A History of the Ministry of Information, 1939-46


No. 62
Daily Report on MORALE
Tuesday, 30th July, 1940

Morale remains steady.

There is a good deal of satisfaction at the publication of the name of the place where yesterday's raid took place (Dover).

There is confidence in civil defence measures but the siren policy is the subject of continued criticism in certain areas.

Mr. Ogilvie's broadcast was commented upon favourably in many reports.


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30th July, 1940 .

Three regions report great satisfaction that Dover was disclosed as the town which was the object of yesterday's air raid, and hope is expressed that this practice will be continued.

1. NORTHERN (Newcastle) Complaints received of absence of sirens in early morning raid on Monday, when two women were killed who had quick access to shelters which remained intact. Favourable comments on Dorothy Thompson's broadcast. Complaints of prices of fruit and vegetables, although growers complain they cannot always get rid of supplies.

2. NORTH EASTERN (Leeds) Morale good and few complaints heard. Anti-Japanese feeling getting stronger and pro-Russian opinion growing. Local agitation at Wetherby on account of uncamouflaged paper factory which is said to be good guide for enemy aircraft to new armament factory opposite.

3. NORTH MIDLAND (Nottingham) Evidence that Silent Column campaign has had good effect. General desire for better relations with Russia. Both Germany and U.S.A. are said to have better wireless news than us, and there is general desire to know as much as possible of what is happening. Some lack of faith felt in the French people. Little interest shown in personalities of military leaders.

4. EASTERN (Cambridge) An air raid early today in Norwich involving casualties in the working class quarter has caused criticism at the absence of sirens, which would have enabled victims to reach safety. The holding back of news of the Lancastria has caused distrust. General confidence in our defences, but local criticism of neglect of road barriers.

6. SOUTHERN (Reading) Reports of speed with which rumour grows about local and distant bombings due to lack of precise news. Opinions expressed that Britain should demonstrate she is fighting not only to preserve the Empire, but for a community of interest for the peoples of Europe, to counteract creation of Hitler's ‘New Europe’.

7. SOUTH WESTERN (Bristol) Morale high and people taking sporadic air raids well. Many feel Hitler has changed his invasion plans. Reports from Cornwall show that presence of soldiers is putting people in good heart. Rumour and gossip quiet. Complaints of coal shortage from Truro and Exeter. Requests from Falmouth that shelters can be made available from evacuated areas.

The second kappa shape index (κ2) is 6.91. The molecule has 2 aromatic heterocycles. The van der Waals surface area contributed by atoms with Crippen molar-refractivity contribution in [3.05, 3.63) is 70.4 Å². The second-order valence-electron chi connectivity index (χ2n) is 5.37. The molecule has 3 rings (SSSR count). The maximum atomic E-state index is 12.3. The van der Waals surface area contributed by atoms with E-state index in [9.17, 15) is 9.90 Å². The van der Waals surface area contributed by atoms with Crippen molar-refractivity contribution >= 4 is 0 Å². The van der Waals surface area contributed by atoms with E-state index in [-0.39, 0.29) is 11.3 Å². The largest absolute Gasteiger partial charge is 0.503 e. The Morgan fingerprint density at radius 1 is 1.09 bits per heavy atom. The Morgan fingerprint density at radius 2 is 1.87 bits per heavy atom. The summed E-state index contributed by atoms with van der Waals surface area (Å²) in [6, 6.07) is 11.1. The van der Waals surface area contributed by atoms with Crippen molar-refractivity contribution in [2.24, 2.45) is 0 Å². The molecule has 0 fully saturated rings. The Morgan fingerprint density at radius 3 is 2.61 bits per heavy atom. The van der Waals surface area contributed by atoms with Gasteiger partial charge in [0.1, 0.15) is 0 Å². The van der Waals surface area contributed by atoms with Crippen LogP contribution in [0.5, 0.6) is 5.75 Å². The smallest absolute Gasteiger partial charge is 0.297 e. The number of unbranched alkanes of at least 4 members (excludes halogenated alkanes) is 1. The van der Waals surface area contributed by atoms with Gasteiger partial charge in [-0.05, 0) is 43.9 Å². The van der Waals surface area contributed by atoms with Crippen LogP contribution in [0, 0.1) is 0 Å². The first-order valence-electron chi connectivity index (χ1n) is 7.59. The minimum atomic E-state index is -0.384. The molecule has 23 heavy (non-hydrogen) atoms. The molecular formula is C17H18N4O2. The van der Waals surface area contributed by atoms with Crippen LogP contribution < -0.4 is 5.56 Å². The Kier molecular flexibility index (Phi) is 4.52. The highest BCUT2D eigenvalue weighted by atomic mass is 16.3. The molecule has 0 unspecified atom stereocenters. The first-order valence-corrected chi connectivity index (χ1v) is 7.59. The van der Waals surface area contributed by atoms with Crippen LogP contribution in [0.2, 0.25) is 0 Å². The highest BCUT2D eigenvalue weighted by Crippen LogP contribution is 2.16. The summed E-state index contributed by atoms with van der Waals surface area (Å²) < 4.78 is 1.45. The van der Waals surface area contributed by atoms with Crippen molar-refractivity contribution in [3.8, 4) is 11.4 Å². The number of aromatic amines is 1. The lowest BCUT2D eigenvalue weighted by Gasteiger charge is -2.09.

8. WALES (Cardiff) Morale excellent. It is surmised that the time draws near when we shall attack again with an army abroad. Beaverbrook's statistics and confidence have had heartening effect. Release of pickled eggs gives satisfaction to densely populated areas. Tea ration still unpopular with heavy workers. Protests still reported against inclusion of books in Purchase Tax.

9. MIDLAND (Birmingham) Defeat of German attack on Dover caused great satisfaction, and confidence in R.A.F. to deal with any attempted air invasion. Coventry, Wednesbury and other towns report keenness of women to co-operate in salvage schemes.

10. NORTH WESTERN (Manchester) Business circles alarmed at speed with which Japan has exploited our weakness in closing the Burma Road. Public has little knowledge of army administration, but feels the new Committee has plenty to do.

11. SCOTLAND (Edinburgh) Interest in Irish question greatly decreased. View held that we shall receive some assistance from Russia at some future date. Re-broadcast of Dorothy Thompson's talk popular.

12. SOUTH EASTERN (Tunbridge Wells) News of Dover air battle has had heartening effect, especially in other coastal towns. Opinion widely held that Hitler has changed his plans. Rye and Winchelsea beach dwellers, who have had to evacuate at short notice for military reasons, were outside special areas scheme and there is no central authority to ensure their welfare.

13. NORTHERN IRELAND (Belfast) Keen interest in Ogilvie's broadcast, due to his N. Ireland associations. Some concern over friction with Japan. Enemy activity against British ports interpreted as indication that invasion is postponed.




Mention of name in Dover air battle has roused great interest and expressions of satisfaction. This is reported from many districts and classes of people, and several wonder whether it means change of policy with regard to bulletins of air raids in places which would not give away valuable information to the enemy. Implication that such change of policy would be warmly welcomed. Ogilvie's talk appreciated by all listeners reporting to-day. Kensington need reported for statement about post-war aims and conditions of living. Prominent members of sporting community express concern at Germany's statement of post-war aims in Europe as compared with our lack of constructive policy. Reduction of working hours approved from health view point in districts such as Woolwich where fatigue forced workers gradually to reduce hours, even before Bevin's statement. Complaints of exploitation by removal firms of evacuees from coastal areas reported from Lewisham. Refugees in Brixton include Dutch, Polish and Belgian; Dutch and Polish grateful for what is done for them but Flemish ungrateful and unwilling to take jobs. Islington reports Belgian refugees under misapprehension that allowances are paid as a right by Belgian Government and afraid that if they take work these allowances will be stopped. Local jealousy reported among British who would like jobs that Belgians are encouraged to take. Observer in Mayfair reports communal pig bucket great success.

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